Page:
Jacquelyn EkernJacquelyn Ekern, MS, LPC founded Eating Disorder Hope in 2005, driven by a profound desire to help those struggling with anorexia, bulimia and binge-eating disorder. This passion resulted from her battle with, and recovery from, an eating disorder. As president, Jacquelyn manages Ekern Enterprises, Inc. and the Eating Disorder Hope website. In addition, she is a fully licensed therapist with a closed private counseling practice specializing in the treatment of eating disorders.

Jacquelyn has a Bachelor of Science in Human Services degree from The University of Phoenix and a Masters degree in Counseling/Psychology, from Capella University. She has extensive experience in the eating disorder field including advanced education in psychology, participation, and contributions to additional eating disorder groups, symposiums, and professional associations. She is a member of the National Eating Disorder Association (NEDA), Academy of Eating Disorders (AED), the Eating Disorders Coalition (EDC) and the International Association of Eating Disorder Professionals (iaedp).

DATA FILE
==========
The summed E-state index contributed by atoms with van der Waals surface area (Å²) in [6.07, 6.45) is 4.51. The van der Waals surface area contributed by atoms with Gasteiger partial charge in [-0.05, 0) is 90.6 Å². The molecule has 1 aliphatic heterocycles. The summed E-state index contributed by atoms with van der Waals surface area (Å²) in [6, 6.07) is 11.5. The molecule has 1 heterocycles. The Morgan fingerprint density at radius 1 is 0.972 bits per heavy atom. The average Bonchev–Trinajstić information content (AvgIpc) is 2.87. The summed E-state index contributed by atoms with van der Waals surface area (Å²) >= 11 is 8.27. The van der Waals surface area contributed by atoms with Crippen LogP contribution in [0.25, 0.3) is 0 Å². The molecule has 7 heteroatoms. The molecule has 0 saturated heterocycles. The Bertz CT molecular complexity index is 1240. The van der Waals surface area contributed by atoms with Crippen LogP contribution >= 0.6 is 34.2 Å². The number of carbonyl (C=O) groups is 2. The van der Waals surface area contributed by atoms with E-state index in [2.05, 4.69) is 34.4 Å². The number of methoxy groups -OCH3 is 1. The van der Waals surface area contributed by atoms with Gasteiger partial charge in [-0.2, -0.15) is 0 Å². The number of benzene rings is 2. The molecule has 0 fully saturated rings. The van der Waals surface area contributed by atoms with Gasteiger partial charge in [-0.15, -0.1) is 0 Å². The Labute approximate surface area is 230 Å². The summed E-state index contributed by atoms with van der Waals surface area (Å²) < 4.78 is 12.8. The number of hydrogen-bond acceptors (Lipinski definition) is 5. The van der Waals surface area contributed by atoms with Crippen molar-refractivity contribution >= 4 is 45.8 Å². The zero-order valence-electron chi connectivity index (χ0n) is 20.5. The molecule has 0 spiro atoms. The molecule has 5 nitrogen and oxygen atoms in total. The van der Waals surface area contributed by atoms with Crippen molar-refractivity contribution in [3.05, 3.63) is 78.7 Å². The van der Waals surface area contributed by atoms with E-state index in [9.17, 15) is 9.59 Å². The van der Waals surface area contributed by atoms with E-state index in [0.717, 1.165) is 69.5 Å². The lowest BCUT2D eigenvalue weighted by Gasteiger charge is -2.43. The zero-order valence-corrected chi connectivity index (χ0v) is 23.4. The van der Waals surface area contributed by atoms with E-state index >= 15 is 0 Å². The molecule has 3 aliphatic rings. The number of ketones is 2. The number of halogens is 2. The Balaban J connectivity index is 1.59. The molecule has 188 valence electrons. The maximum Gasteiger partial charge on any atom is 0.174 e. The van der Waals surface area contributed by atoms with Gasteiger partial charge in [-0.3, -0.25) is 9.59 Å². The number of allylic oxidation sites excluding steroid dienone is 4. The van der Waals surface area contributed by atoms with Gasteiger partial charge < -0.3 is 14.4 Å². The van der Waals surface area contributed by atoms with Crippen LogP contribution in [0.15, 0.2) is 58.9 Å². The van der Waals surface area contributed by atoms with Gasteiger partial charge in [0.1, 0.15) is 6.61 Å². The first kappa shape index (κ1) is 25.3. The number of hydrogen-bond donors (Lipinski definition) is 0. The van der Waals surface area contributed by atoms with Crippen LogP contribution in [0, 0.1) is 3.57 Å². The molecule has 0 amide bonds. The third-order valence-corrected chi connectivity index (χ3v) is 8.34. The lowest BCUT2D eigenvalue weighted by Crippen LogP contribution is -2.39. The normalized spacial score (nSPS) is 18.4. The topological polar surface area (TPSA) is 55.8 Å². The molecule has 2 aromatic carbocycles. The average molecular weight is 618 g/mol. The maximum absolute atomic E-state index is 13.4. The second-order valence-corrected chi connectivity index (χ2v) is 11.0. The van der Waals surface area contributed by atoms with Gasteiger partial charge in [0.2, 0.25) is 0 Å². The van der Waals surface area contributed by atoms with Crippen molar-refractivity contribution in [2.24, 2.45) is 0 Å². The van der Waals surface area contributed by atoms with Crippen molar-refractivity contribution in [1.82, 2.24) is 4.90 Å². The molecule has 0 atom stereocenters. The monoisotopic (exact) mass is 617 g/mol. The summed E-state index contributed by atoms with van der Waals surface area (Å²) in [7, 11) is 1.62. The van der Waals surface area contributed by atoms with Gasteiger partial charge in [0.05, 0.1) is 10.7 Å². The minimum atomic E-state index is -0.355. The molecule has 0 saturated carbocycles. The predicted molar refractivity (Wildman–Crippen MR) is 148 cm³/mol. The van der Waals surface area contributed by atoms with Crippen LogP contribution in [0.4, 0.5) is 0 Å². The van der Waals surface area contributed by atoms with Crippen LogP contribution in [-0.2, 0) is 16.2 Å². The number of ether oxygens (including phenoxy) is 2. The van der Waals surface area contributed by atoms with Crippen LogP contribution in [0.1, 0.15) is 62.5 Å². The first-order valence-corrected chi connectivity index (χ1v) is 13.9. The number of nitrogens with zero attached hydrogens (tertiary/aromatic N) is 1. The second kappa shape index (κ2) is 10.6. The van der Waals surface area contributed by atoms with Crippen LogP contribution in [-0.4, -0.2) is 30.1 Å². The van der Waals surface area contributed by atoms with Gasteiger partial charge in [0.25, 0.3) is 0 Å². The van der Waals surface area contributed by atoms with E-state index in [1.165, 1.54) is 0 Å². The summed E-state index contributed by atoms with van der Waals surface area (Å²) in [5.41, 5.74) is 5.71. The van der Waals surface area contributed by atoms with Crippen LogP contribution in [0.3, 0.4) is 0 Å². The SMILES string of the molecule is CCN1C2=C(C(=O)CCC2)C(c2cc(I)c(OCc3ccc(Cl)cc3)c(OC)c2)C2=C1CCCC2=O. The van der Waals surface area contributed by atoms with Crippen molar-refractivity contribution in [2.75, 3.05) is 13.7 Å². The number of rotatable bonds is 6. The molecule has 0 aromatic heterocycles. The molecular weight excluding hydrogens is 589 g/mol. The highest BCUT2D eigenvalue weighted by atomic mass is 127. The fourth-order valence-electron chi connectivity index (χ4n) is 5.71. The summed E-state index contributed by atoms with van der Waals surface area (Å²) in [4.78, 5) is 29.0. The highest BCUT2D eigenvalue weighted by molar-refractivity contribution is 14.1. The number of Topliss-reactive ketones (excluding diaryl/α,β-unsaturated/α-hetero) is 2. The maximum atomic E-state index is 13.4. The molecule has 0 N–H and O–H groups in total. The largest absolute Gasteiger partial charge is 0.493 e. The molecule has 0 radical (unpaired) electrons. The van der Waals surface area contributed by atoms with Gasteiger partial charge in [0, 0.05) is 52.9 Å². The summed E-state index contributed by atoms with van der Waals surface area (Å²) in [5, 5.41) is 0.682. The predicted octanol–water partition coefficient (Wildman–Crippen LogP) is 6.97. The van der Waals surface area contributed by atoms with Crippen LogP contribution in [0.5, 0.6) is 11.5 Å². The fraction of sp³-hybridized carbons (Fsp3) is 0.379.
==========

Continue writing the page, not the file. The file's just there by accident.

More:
Jacquelyn enjoys art, working out, walking her dogs, reading, painting and time with family.
Although Eating Disorder Hope was founded by Jacquelyn Ekern, this organization would not be possible without support from our generous sponsors.

The opinions and views of our guest contributors are shared to provide a broad perspective of eating disorders. These are not necessarily the views of Eating Disorder Hope, but an effort to offer a discussion of various issues by different concerned individuals.

We at Eating Disorder Hope understand that eating disorders result from a combination of environmental and genetic factors. If you or a loved one are suffering from an eating disorder, please know that there is hope for you, and seek immediate professional help.

Reviewed & Approved on June 10, 2019, by Jacquelyn Ekern MS, LPC
Published June 10, 2019, on EatingDisorderHope.com